Women to support women on gruelling Arctic trek

March 13, 2019 by Stephen J. Thorne

Participants in True Patriot Love’s 2019 expedition at a recent training camp. Next month’s Baffin Island trek will be the organization’s first all-female expedition. It aims to raise $1 million for women’s programs supported by the charity.
TRUE PATRIOT LOVE
As vice-president of training, learning and development at Mackenzie Investments, Libby McCready spends her days in meetings, on the phone, corralling e-mails and delivering presentations.

If all goes as planned, in a month’s time she will be completing a 100-kilometre trek across Baffin Island in Nunavut with 24 other women, seven of them currently serving in Canada’s military. Four guides, two Inuit, a military doctor and a photographer will complete the lineup.

The expedition aims to raise $1 million for women’s programs supported by True Patriot Love, a charity devoted to bridging gaps in government funding for serving military, veterans and their families as well as backing related health research.

The 58-year-old executive is the oldest of 12 business mentors on the week-long snowshoe trek. She will be one of two civilians mentoring, and mentored by, Military Police Sergeant Nicole Laidlaw, an Afghanistan veteran based in Borden, Ont.

“It’s an adventure,” says McCready. “I’ve never done anything like this before.

The 2019 expedition leaves North Pangnirtung Fiord on April 4, travels the Akshayuk Pass, descends the frozen Weasel River and passes Windy Lake before crossing the Arctic Circle. It is to arrive at Overlord Peak on April 10. Inuit guides will take the terkkers by snowmobile to Pangnirtung. They return to Ottawa on April 14.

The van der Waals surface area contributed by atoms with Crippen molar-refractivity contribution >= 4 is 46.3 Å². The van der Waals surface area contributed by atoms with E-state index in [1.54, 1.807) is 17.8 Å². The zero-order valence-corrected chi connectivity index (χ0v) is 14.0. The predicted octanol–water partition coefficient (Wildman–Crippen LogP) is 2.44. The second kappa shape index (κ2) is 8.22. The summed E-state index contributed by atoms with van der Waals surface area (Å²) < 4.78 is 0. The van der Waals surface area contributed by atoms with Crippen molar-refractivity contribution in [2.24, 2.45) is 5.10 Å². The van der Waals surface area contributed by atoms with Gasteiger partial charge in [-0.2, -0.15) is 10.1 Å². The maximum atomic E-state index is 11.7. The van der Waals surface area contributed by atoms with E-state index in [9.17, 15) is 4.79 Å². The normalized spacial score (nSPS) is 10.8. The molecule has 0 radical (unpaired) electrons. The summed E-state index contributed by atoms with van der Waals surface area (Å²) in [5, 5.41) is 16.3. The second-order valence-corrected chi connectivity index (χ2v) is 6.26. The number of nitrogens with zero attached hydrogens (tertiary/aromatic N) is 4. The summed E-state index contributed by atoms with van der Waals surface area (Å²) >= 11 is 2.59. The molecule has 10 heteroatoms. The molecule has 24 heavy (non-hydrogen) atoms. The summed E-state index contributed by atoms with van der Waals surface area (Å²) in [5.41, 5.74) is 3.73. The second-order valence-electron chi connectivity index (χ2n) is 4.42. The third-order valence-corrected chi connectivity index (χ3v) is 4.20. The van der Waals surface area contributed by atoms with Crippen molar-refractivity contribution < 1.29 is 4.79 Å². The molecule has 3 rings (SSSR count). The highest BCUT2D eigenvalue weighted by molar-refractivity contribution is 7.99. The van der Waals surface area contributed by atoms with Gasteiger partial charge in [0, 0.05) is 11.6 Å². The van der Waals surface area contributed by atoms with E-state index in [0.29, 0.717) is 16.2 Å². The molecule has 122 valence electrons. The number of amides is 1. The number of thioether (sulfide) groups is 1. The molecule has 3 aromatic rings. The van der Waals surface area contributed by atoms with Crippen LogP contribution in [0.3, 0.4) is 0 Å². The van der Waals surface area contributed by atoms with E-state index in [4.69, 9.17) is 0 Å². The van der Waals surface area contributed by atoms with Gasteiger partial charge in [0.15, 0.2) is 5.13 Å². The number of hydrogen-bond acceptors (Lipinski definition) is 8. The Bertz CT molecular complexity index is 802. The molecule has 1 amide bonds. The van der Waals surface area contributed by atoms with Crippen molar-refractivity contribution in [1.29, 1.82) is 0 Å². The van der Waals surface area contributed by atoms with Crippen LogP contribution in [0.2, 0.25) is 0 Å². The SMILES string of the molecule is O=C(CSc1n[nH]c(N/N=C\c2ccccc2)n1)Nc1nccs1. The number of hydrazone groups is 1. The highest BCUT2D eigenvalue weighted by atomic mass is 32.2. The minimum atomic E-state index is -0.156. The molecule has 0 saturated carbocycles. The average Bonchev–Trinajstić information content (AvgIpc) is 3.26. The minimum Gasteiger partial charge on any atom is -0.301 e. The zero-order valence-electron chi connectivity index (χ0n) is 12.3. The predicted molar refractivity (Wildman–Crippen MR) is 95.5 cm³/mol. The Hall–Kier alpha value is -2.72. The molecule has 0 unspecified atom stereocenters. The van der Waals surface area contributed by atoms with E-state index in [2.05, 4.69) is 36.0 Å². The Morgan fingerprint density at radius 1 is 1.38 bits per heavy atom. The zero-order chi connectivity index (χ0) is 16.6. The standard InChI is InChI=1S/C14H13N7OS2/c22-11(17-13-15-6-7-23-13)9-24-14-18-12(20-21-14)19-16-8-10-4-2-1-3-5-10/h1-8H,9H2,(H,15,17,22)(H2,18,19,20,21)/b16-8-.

COURTESY TRUE PATRIOT LOVE
“I’m an older person in a very young sales organization, so I never would have assumed that anything like this would have been available to me. But, being an all-women’s expedition, it became available and I thought, ‘why not?’”

McCready has been working with a trainer. On weekends, she hauls a tire-laden sled around her cottage in Gravenhurst, Ont., declining offers from locals for a ride to the dump. She is in the best shape she has ever been, despite the aches and pains. “A lot of the training is really about getting myself stable and strong and flexible.”

Participants in the 2014 trek to the north magnetic pole haul their sleds laden with supplies across the frozen landscape of the Canadian Arctic. This year’s all-woman expedition will travel 100 kilometres across Baffin Island.
COURTESY TRUE PATRIOT LOVE
The group has had three training camps—one of them hosted by McCready—and is already forging strong ties. True Patriot Love has launched numerous expeditions worldwide, always mixed-gender.

“We saw this as an opportunity to really shine a light on some of the unique challenges that women who serve face,” said Laura Hearn, a team mentor and the organization’s vice-president of corporate partnerships, marketing and events.